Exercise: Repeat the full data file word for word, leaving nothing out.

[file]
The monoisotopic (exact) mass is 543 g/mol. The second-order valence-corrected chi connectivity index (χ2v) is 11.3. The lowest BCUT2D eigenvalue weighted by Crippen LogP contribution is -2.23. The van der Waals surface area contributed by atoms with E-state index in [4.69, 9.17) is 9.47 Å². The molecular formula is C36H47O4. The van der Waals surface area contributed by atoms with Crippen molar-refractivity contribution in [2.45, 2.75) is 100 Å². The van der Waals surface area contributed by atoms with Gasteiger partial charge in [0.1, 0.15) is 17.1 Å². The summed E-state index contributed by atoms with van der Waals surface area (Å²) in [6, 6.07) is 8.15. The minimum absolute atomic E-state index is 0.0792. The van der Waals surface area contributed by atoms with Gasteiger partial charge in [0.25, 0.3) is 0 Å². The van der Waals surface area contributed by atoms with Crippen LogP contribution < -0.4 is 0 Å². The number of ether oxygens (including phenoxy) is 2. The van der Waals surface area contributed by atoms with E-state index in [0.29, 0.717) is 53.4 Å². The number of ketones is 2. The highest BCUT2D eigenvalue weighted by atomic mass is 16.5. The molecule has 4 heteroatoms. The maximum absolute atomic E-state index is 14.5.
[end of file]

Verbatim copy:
The monoisotopic (exact) mass is 543 g/mol. The second-order valence-corrected chi connectivity index (χ2v) is 11.3. The lowest BCUT2D eigenvalue weighted by Crippen LogP contribution is -2.23. The van der Waals surface area contributed by atoms with E-state index in [4.69, 9.17) is 9.47 Å². The molecular formula is C36H47O4. The van der Waals surface area contributed by atoms with Crippen molar-refractivity contribution in [2.45, 2.75) is 100 Å². The van der Waals surface area contributed by atoms with Gasteiger partial charge in [0.1, 0.15) is 17.1 Å². The summed E-state index contributed by atoms with van der Waals surface area (Å²) in [6, 6.07) is 8.15. The minimum absolute atomic E-state index is 0.0792. The van der Waals surface area contributed by atoms with Gasteiger partial charge in [0.25, 0.3) is 0 Å². The van der Waals surface area contributed by atoms with Crippen LogP contribution < -0.4 is 0 Å². The number of ether oxygens (including phenoxy) is 2. The van der Waals surface area contributed by atoms with E-state index in [0.29, 0.717) is 53.4 Å². The number of ketones is 2. The highest BCUT2D eigenvalue weighted by atomic mass is 16.5. The molecule has 4 heteroatoms. The maximum absolute atomic E-state index is 14.5.